Finally, several people told me I should be using an XML or RSS library instead of building the feed by “hand” via text manipulations. My first instinct was to disagree strongly with this. XML/RSS files are, after all, just text files, and pretty simple ones, at that. I didn’t think anything would be gained by loading in a library that was, in essence, just a wrapper around a bunch of string substitution commands. But that was before my iPhone stayed silent for a day and half because it didn’t come out of Do Not Disturb mode on New Year’s Day.

You know about the Do Not Disturb bug, right? If you have DND set up to keep your iPhone quiet overnight, automatically turning on at night and turning off in the morning, you were in for a rude non-awakening. DND didn’t turn itself off on January 1, so there were no notices of alarms, phone calls, texts, email, etc. until you went into the Settings and turned it off manually. This bug is supposed to resolve itself on the 7th—until then DND is a manual-only feature, which defeats most of its value.

What does this have to do with using XML libraries? Because Apple is close-mouthed about its internals, we may never know why this year’s DND bug occurred. I can say, however, that every time I’ve written date handling code with stupid bugs it’s been because I had decided the problem at hand was “too simple” to bother with importing a library. So I went ahead and wrote my own code, which inevitably failed to consider one edge case or another that then bit me in the ass later.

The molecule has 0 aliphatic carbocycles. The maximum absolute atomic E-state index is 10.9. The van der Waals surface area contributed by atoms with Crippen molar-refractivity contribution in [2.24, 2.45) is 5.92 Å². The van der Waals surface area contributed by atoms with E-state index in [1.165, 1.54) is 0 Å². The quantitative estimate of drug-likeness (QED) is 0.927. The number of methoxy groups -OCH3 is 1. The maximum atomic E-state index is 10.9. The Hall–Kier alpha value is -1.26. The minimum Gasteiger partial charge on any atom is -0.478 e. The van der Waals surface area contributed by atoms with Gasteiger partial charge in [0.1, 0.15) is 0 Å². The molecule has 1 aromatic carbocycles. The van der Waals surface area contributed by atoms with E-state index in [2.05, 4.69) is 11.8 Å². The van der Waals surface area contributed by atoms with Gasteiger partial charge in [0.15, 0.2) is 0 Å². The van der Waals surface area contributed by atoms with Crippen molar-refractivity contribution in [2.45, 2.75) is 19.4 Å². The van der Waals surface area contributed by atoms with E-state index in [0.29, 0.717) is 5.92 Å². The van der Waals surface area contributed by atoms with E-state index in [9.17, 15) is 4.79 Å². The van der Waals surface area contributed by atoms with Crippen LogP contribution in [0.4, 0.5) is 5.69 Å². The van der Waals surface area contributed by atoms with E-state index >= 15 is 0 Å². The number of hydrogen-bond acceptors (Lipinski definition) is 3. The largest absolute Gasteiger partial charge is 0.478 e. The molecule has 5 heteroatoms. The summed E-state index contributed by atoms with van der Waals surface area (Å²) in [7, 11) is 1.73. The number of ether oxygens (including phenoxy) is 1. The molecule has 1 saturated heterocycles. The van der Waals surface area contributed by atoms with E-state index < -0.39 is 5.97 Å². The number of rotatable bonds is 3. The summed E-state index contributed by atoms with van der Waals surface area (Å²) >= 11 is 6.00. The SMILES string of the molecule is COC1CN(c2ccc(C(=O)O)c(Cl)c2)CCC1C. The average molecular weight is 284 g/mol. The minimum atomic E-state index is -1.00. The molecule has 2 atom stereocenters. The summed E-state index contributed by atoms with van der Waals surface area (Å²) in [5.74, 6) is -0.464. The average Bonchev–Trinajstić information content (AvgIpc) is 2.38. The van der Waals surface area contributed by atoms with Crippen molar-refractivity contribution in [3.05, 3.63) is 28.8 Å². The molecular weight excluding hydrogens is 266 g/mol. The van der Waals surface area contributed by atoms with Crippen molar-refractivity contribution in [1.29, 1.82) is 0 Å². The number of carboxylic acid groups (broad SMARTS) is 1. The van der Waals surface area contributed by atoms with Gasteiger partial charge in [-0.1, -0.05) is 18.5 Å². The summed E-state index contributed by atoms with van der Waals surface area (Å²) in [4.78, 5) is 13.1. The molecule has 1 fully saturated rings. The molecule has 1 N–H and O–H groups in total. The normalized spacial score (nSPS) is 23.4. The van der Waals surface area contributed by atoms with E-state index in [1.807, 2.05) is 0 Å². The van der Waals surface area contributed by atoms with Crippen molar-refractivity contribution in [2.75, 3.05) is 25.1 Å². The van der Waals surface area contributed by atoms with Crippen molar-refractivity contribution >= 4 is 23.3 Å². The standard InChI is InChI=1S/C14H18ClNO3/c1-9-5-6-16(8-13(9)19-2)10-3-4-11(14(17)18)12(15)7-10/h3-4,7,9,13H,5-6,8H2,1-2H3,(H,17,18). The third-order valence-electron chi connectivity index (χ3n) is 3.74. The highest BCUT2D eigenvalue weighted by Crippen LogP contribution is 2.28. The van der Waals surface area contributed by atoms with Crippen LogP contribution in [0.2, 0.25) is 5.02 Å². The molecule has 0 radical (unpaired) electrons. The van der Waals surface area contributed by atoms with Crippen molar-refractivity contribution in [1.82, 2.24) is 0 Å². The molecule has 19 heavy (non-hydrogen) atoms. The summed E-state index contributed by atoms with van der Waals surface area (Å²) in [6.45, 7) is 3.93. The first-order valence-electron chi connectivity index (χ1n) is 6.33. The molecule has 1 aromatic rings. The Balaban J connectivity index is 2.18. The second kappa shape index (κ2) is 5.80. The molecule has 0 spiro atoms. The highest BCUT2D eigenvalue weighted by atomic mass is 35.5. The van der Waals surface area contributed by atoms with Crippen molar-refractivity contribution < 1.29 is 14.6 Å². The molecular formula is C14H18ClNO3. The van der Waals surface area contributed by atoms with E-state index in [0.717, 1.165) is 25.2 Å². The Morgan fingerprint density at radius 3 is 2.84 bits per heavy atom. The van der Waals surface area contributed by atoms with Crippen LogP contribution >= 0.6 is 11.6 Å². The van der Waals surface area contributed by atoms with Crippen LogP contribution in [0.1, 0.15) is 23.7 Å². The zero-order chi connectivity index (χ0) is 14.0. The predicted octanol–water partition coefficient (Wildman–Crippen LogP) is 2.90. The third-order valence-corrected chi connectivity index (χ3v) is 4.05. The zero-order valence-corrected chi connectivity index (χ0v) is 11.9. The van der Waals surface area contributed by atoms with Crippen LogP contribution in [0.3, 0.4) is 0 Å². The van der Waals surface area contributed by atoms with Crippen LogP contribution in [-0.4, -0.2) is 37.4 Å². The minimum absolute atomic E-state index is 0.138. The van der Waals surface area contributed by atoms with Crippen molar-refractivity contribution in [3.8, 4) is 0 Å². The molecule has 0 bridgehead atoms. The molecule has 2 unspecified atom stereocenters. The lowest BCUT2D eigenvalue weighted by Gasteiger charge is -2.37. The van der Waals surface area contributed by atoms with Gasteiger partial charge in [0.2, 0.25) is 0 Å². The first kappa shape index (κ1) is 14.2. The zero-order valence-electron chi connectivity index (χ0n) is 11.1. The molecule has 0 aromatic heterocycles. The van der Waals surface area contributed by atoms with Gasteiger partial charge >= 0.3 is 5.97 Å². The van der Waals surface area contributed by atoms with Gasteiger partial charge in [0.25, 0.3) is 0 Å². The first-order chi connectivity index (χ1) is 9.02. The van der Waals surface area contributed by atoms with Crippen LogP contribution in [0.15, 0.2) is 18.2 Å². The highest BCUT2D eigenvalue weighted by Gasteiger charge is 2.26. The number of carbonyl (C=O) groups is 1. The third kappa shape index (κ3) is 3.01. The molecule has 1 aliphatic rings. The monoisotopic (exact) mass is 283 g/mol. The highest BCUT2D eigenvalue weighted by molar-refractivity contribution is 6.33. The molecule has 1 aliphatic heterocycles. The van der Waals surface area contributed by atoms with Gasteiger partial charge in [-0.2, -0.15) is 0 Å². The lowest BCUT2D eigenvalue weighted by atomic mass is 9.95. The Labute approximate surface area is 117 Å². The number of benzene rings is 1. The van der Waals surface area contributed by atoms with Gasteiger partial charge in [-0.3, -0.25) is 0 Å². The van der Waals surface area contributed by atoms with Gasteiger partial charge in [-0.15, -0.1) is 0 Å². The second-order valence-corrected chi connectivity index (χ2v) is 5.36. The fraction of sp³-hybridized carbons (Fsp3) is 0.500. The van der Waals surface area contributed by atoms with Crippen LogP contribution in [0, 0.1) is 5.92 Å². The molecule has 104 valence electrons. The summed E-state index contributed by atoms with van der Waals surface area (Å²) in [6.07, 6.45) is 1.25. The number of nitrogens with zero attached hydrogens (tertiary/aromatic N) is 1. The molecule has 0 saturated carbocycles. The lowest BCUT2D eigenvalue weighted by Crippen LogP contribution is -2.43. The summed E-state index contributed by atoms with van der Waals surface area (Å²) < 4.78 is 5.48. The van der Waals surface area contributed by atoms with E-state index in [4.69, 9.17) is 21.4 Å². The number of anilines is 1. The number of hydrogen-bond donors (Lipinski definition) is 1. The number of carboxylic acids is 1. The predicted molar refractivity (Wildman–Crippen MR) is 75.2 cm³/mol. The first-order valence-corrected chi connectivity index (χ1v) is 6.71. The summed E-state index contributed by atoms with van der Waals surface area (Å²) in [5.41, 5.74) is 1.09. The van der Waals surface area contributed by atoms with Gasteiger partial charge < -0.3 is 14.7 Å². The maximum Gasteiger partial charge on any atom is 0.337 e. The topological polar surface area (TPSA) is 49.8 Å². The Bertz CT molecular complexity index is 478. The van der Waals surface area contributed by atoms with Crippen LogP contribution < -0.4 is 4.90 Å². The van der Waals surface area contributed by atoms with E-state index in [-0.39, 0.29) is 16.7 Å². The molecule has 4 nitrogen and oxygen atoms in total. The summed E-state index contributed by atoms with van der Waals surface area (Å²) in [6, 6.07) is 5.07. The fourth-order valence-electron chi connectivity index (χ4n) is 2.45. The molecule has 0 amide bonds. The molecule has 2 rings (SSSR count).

So as I was bitching on Twitter about Apple not using well-established calendrical code, I realized that my complaints could just as easily be leveled at me. I was assuming that RSS feeds were so simple I could just whip up a solution in a few lines of text substitution. Am I an expert in the ins and outs of RSS feeds? No. Do I have a lot of experience in what distinguishes valid and invalid RSS file formats? No. Is this going to bite me in the ass someday? Yes.

So I’m going to abandon the path I put myself on in that earlier post and start investigating relevant libraries, some of which have already been suggested to me. You can teach an old dog new tricks.

Update 1/3/13
Jacqui Cheng has a plausible explanation for the DND bug and why it will resolve itself in a week.


  1. By which I mean the regulars. When I get linked on Daring Fireball or Reddit, a more unsavory element shows up. 

  2. At first, I thought a serious downside to using Dropbox would be that the recording files would end up syncing to my MacBook Air, where I don’t need or want them. But Selective Sync solves that problem.